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Kenya is open to business; we are not particularly looking East over the West or the reverse. As long as you want to invest locally the door is wide open; provided you don’t come with conditions.

That has been the message by the current head of state and his predecessor to the world. A move that has seen China (virtually the only industrialized country which invests in other countries with a no-interference-policy) make inroads across the business landscape in Kenya that can only be dreamt about Western countries.

The good thing about China is that they invest in a country as long as the project(s) is viable. They don’t interfere with a country’s internal affairs. There’s a sick joke people say locally about China; you could be in the middle of a war as a country massacring one another, and the government of the day could approach the Chinese companies for weapons, and the rebels could also approach the same companies for firearms. The Chinese companies will come through with both contracts.

The country is always open for business, and you it’s a well-known fact it has been the world’s center for outsourcing jobs. That is primarily because setting up the industry and running it is comparatively cheaper than in most industrialized countries. There are allegations that the cost of labor is also cheaper, thus driving down the general cost of production.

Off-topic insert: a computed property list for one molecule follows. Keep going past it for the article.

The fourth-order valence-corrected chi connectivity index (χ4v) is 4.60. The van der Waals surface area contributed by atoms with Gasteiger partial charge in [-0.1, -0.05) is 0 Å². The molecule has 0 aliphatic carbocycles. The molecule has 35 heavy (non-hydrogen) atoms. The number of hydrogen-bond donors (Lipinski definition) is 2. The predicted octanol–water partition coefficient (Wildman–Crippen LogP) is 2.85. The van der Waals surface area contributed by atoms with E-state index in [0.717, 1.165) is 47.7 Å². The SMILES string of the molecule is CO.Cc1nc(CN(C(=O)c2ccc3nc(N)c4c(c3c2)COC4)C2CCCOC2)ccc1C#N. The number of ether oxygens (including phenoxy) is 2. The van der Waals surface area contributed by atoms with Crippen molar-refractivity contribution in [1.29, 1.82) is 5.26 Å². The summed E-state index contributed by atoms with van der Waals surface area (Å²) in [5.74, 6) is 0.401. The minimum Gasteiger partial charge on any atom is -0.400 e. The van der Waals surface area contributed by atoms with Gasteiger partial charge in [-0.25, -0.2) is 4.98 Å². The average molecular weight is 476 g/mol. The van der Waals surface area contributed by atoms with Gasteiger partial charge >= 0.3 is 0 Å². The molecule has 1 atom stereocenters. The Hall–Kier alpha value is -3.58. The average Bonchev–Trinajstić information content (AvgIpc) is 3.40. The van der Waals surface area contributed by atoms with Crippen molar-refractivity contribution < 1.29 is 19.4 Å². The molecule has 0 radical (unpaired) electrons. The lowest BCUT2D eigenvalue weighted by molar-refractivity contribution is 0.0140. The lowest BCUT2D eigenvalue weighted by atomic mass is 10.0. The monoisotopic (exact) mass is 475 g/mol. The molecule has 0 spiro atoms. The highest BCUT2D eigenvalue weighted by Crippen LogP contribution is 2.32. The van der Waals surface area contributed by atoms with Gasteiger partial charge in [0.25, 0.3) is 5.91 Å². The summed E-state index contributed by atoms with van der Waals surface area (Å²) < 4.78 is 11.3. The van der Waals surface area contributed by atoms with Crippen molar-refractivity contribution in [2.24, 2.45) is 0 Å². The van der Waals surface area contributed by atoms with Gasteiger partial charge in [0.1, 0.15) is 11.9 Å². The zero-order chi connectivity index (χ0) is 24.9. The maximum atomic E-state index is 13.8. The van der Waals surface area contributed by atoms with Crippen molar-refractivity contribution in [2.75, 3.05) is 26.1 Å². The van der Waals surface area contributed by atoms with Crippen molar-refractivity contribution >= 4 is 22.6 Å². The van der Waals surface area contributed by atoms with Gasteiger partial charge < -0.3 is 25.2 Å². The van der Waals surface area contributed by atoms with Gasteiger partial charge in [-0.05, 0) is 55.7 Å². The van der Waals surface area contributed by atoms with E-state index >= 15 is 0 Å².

Talking about Chinese labor; there are also allegations that some industries employment relationship with their workers is sub-standard. Workers work for long hours but don’t have commensurate pay.

Now that Kenya and most other African countries have opened their doors wide open to Chinese companies to set up shops locally. Some companies have brought everything from China to Africa; including the business thrift of driving down the cost of production, maximizing the number of units produced per unit time, and maximizing the profit margin.

That has led to many Kenyan employees working in Chinese companies complaining of poor pay, poor benefits, and wrongful dismissal. The Kenya employer’s body – Federation of Kenyan Employers (FKE) – voiced its concern during the signing of a Memorandum of Understanding (MoU) between FKE and the Kenya Overseas Chinese Association (Koca) on Friday.

From the few Chinese employers we have directly interacted with over the past years, it has been evident that the majority of Chinese companies in Kenya are not familiar with the Kenyan labor law, making it easy to violate the law without knowing it,” said Jacqueline Mugo, the Executive Director of FKE.

[The] most common types of labor disputes cases are salaries below-minimum-wage standards and unfair termination.”

Other than payment and process of dismissal, other conflicts arise from differences in language, religion, and cultural values; they lead to misunderstanding between Chinese employers and their local employees.

Due to the lack of knowledge of local labor laws and the understanding of the local staff, disputes between Chinese employers and local employees occur a lot.

[The] FKE’s advice is that Chinese companies should pay attention to the minimum wage, trade unions, dismissal procedures, holidays, housing, medical care and other benefits.”

There is need for FKE and Chinese companies to cooperate and sync with one another to mitigate the numerous incidences of conflicts between local employees and their Chinese employers.

We are here to offer Chinese organizations more information on immigration laws in Kenya, specifically on work permits.

[We] also guide them into understanding the different forms of employment contracts we have in Kenya to enable Chinese companies working in Kenya made informed decisions when recruiting locals and expatriates in businesses and how to acquire the right work permits for non-Kenyans, and give the right employment contracts to avoid labor-related disputes in your enterprises.

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